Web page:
Evaluating the frequency of errors in preparation and administration of intravenous medications in orthopedic, general surgery and gastroenterology wards of a teaching hospital in tehran.
Azita Hajhossein Talasaz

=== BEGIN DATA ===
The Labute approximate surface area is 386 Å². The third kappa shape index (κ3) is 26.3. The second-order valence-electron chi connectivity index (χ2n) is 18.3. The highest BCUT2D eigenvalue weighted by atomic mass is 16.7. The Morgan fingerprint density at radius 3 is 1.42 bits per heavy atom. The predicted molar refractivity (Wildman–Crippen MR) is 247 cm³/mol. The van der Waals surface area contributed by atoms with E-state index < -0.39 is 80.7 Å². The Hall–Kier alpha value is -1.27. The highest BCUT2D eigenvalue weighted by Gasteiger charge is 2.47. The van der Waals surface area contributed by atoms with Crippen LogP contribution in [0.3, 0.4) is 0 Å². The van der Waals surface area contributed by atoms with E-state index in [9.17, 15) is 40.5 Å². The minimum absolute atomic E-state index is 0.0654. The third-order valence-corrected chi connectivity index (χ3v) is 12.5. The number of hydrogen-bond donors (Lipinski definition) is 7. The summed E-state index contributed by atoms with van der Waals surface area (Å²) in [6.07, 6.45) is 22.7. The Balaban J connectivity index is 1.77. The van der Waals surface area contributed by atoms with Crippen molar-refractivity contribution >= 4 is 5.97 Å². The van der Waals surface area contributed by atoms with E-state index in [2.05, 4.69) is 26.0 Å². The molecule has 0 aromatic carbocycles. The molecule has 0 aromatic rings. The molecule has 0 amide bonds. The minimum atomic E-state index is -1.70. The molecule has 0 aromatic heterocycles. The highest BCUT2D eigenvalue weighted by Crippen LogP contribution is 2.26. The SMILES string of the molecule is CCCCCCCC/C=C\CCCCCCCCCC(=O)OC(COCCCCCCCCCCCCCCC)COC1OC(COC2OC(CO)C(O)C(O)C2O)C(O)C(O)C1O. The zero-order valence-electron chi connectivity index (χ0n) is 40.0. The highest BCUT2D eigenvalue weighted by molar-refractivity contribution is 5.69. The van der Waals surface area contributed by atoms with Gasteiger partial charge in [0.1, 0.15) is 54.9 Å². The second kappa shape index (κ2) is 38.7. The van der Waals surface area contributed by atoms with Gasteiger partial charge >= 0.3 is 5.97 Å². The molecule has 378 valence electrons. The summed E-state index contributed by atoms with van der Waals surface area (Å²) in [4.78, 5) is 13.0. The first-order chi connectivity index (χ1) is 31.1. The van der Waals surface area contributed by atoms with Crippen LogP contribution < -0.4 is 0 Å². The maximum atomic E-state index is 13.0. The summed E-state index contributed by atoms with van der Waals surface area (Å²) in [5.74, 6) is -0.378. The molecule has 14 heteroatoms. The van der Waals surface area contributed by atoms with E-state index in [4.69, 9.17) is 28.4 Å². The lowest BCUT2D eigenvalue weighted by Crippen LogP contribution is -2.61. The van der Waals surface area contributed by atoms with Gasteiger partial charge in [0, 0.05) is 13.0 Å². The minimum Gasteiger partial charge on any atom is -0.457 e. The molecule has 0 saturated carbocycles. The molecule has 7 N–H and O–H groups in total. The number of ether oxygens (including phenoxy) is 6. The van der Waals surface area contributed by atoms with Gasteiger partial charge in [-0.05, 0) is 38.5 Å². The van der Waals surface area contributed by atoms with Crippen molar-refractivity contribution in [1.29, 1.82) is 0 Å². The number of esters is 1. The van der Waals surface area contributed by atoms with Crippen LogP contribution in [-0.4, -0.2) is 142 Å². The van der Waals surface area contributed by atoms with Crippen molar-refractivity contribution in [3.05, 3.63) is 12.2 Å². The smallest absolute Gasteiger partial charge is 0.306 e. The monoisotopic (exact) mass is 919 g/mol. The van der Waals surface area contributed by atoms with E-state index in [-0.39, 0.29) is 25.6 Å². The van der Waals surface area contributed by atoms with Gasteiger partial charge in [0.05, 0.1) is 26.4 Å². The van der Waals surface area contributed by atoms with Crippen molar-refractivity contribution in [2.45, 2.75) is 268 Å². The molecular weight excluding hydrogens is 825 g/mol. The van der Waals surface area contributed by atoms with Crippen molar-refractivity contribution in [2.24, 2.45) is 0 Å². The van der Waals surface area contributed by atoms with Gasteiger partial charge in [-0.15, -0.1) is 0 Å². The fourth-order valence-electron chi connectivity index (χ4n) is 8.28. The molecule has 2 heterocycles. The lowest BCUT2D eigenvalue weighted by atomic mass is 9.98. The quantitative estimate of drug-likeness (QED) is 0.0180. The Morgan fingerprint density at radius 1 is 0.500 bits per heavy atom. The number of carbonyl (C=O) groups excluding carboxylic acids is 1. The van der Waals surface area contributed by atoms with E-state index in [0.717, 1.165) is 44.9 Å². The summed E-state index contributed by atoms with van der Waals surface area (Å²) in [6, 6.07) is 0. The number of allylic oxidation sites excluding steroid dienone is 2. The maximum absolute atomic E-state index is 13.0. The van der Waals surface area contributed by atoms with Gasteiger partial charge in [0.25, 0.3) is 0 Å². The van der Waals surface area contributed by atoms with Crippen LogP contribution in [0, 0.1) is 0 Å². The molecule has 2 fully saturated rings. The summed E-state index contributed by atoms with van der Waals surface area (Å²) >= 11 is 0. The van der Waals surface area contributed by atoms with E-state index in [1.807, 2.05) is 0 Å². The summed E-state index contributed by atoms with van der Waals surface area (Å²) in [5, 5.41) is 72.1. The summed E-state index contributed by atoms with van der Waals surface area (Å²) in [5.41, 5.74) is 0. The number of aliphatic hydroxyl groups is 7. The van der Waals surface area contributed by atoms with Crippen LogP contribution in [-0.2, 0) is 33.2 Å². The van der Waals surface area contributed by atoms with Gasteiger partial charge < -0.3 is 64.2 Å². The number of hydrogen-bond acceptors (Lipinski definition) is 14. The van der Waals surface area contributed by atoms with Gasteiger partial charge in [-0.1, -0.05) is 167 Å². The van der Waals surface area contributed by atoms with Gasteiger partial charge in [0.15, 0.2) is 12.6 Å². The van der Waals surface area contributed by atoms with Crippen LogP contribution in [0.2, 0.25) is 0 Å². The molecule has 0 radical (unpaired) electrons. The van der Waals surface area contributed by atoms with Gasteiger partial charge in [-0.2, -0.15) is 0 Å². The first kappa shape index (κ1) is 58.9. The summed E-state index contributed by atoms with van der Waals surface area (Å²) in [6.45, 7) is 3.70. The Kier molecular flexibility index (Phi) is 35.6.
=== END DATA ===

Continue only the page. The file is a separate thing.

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The aim of this study was to determine the frequency of medication errors happened during the preparation and administration of intravenous (IV) drugs. This study was designed as prospective cross-sectional evaluations by direct unconcealed observation in a setting consisted of orthopedic, general surgery and gastroenterology wards of a teaching hospital. Participants were those patients hospitalized in these wards along with nurses responsible for preparation and administration of IV medications. Medication errors occurred in the process of preparation and administration of IV drugs, were recorded by a pharmacist. The frequency of medication errors with suggesting a solution to overcome was the main outcome of this study. Details of the preparation and administration stages of the observed drugs were compared to an instructed checklist prepared by an expert clinical pharmacist. From a total of 357 preparation and administration episodes, the most common type of error (%20.6) was the injection of bolus doses and infusion faster than the recommended rate. Metronidazole had the highest rate of error (%24.3). IV rounds conducted at 12 p.m. had the most rate of error (%26.3). Errors happened in the administration process were more prevalent than those in the preparation. No significant correlation was found between the frequency of errors and nurses' demographic data. This study revealed that the errors happened in the preparation and administration of IV drugs is prevalent. Improving the medication safety by the implementation of clinical pharmacists' prepared protocols at the point of care is an important concern.